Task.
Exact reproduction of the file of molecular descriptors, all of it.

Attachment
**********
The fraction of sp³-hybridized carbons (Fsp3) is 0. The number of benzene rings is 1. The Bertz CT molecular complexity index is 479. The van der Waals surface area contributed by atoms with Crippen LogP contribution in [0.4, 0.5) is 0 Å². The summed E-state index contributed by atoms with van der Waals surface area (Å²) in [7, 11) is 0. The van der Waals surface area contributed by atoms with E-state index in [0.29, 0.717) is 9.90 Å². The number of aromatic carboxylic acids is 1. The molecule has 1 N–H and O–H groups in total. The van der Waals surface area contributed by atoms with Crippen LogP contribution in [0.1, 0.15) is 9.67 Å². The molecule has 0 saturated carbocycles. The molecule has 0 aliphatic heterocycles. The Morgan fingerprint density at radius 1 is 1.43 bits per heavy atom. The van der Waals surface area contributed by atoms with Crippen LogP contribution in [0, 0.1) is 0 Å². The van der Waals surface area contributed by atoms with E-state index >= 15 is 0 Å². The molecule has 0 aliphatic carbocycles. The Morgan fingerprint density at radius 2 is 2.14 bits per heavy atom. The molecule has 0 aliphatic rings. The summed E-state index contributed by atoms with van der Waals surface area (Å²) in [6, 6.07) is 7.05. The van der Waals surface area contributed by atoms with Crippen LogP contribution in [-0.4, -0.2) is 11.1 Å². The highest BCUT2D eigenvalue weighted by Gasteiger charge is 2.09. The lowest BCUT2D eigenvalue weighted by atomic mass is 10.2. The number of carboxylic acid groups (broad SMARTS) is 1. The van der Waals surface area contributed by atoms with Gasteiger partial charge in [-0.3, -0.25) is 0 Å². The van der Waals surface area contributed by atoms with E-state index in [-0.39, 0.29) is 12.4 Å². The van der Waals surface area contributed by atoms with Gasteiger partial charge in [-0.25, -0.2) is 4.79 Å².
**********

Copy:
The fraction of sp³-hybridized carbons (Fsp3) is 0. The number of benzene rings is 1. The Bertz CT molecular complexity index is 479. The van der Waals surface area contributed by atoms with Crippen LogP contribution in [0.4, 0.5) is 0 Å². The summed E-state index contributed by atoms with van der Waals surface area (Å²) in [7, 11) is 0. The van der Waals surface area contributed by atoms with E-state index in [0.29, 0.717) is 9.90 Å². The number of aromatic carboxylic acids is 1. The molecule has 1 N–H and O–H groups in total. The van der Waals surface area contributed by atoms with Crippen LogP contribution in [0.1, 0.15) is 9.67 Å². The molecule has 0 saturated carbocycles. The molecule has 0 aliphatic heterocycles. The Morgan fingerprint density at radius 1 is 1.43 bits per heavy atom. The van der Waals surface area contributed by atoms with Crippen LogP contribution in [0, 0.1) is 0 Å². The van der Waals surface area contributed by atoms with E-state index >= 15 is 0 Å². The molecule has 0 aliphatic carbocycles. The Morgan fingerprint density at radius 2 is 2.14 bits per heavy atom. The molecule has 0 aliphatic rings. The summed E-state index contributed by atoms with van der Waals surface area (Å²) in [6, 6.07) is 7.05. The van der Waals surface area contributed by atoms with Crippen LogP contribution in [-0.4, -0.2) is 11.1 Å². The highest BCUT2D eigenvalue weighted by Gasteiger charge is 2.09. The lowest BCUT2D eigenvalue weighted by atomic mass is 10.2. The number of carboxylic acid groups (broad SMARTS) is 1. The van der Waals surface area contributed by atoms with Gasteiger partial charge in [-0.3, -0.25) is 0 Å². The van der Waals surface area contributed by atoms with E-state index in [-0.39, 0.29) is 12.4 Å². The van der Waals surface area contributed by atoms with Gasteiger partial charge in [-0.25, -0.2) is 4.79 Å².